Kya is absorbed in her study of the marsh, but still lonely, until Chase Andrews begins to take an interest in her…

In late October 1969, Sheriff Ed Jackson is alerted of the death of a local by two young boys who have caught sight of the corpse near an abandoned fire tower. Chase Andrews, star quarterback, town hotshot and favourite son of Barkley Cove, has been dead some ten hours, and when the Sheriff and Deputy Joe Purdue examine the scene, they are mystified: there are no tyre tracks or foot prints anywhere near the body. It looks like Chase fell from the tower, but neither are there fingerprints.

There's plenty of speculation in the town: despite being married to Pearl, Chase was known for his tomcatting, so perhaps he fell foul of a jealous husband? But Barkley Cove is a small town, and enough people knew of his regular visits to the Marsh Girl that suspicion falls on Kya.

Owens gives the reader a dual-timeline coming-of-age tale, a love story, a murder mystery and a courtroom drama, all enclosed in some gorgeous lyrical prose. Her vivid descriptions really evoke the setting, the peace and beauty of the marsh, and the era, while there is enough intrigue to keep most readers guessing about the young man's fate until the final reveal. Moving, heart-breaking and beautifully written, this is an outstanding debut.

 

 

 

 

Reader Review: "Disobedient"

 

 

by Anthony Conty (Parkville, MD 21234): "Disobedient" by Elizabeth Fremantle, author of the phenom "The Queen's Gambit," masterfully bridges the gap between the 17th century and today's society, a feat that top-notch historical fiction often accomplishes. As a reader, I was captivated by the narrative, even though I had no prior knowledge of the real story. The book's ability to resonate with modern readers, such as myself, is a testament to its relevance and the author's skill in storytelling. I found myself relating to the protective father's overbearing nature, a universal theme transcending time.

Historically, Artemisia Gentileschi is a famous artist constrained by the limits on women in 17th-century Italy. She suffers a horrible indignity you may know about if you studied her. A little knowledge of art, which I do not have, would help as we examine how people admire and simultaneously dismiss the female artist's work and treat her like an object.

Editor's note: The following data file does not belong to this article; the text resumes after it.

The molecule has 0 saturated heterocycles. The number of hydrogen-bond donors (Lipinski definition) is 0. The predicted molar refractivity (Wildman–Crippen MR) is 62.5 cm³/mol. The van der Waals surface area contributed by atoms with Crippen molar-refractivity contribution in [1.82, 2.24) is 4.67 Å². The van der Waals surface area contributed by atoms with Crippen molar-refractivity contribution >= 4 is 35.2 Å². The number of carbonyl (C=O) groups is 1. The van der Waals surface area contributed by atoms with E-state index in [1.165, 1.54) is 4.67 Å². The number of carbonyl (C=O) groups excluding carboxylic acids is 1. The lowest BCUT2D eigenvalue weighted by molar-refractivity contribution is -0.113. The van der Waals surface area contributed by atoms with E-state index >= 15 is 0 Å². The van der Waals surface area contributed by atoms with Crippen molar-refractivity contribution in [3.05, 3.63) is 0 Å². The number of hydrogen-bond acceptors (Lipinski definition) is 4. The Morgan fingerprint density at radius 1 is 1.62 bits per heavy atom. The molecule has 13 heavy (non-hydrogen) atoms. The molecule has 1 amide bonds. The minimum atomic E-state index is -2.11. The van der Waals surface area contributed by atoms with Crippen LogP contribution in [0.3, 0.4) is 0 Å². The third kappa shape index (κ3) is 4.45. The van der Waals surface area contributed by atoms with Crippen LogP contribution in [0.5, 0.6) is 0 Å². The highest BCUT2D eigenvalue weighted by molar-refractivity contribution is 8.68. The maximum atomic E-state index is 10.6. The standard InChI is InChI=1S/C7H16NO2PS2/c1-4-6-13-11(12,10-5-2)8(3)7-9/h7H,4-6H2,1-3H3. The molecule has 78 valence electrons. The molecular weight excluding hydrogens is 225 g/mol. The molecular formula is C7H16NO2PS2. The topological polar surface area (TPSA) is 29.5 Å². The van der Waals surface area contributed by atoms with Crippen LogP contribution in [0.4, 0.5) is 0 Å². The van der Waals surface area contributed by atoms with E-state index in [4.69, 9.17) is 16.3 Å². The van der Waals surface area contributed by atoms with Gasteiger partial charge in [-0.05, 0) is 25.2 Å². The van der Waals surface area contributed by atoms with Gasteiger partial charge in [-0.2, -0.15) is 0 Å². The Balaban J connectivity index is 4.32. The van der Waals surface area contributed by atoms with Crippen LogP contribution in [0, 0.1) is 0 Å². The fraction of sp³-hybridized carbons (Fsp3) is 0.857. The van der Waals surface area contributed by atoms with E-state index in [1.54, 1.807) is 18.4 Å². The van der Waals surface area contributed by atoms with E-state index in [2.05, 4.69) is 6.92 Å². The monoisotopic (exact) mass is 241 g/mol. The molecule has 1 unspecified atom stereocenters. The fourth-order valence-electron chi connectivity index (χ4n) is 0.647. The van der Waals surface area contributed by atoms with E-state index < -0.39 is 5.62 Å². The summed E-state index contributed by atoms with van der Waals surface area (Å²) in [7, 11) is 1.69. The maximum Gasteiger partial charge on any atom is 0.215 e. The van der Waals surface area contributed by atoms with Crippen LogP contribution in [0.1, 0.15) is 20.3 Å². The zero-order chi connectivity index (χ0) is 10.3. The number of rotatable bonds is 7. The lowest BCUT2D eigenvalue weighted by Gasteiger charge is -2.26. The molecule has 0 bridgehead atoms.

Perhaps I should not have been surprised by the gender politics in Italy during this era, but it was extreme. Any sexual assault was essentially the woman's fault and expected. Artemesia becomes an unlikely symbol of feminism for reasons you would learn from a simple Wikipedia search; nevertheless, do not do that so that the book still surprises you.

Retellings remain one of the trickier genres to tackle since they involve taking actual, well-known events and trying to insert thoughts and feelings into them. Empathizing with strong-willed Artemesia is easy.

The themes of self-reliance, feminism, sexual assault, and individual autonomy remain relevant today. Knowing Artemesia's work makes the story more interesting. It effectively puts you there. Our heroine refuses to follow orders and norms to make her life easier. Art and personal freedom matter to her, and she feels no need to take the easier route. She wanted the right to live.

 

 

 

 

Reader Review: "Strange Sally Diamond"

 

 

by Jill: Narration by: Jessica Regan, Stephen Hogan and Sara Lyman was exceptionally well done and highly recommend.

"When I die, put me out with the bins. I'll be dead, so I won't know any different..." When the time came...I followed his instructions."

—— and you are immediately drawn inside the life of Sally Diamond.

Another chilling and haunting psychological thriller that Liz Nugent has written; with complex characters that I throughly enjoyed. I could not stop listening to this. Following the story of Sally Diamond haunted by a traumatic yet forgotten past. The repressed memories and events of her childhood influence her personality, actions, and psychological well-being.

The novel shifts between various timelines and multiple narrators to unveil the mysteries of her past. Sally receives a gift in the mail that will bring in another theme running through this dark and twisted story.

Examining the dilemma of nature versus nurture and good vs. evil, making for one of the best thrillers I've read in a long-time. Will a series or movie come from this…. I can only hope for. This is Liz Nugent at her best yet.

 

 

 

 

Reader Review: "The Lost Man"

 

 

by Cloggie Downunder (Wollongong NSW): The Lost Man is a stand-alone novel by award-winning, best-selling Australian author, Jane Harper. In outback Queensland, Nathan Bright and his teenaged son, Xander abandon the fence-mending chore on his own property to return to the family's holding when they learn that Nathan's younger brother is dead.

Cameron Bright was meant to meet the youngest Bright brother, Bub, at Lehmann's Hill for a repair job on Wednesday. Instead, he lies dead against a remote gravestone in the blistering mid-December heat, his car, replete with food and water, parked nine kilometers away. His brothers are mystified.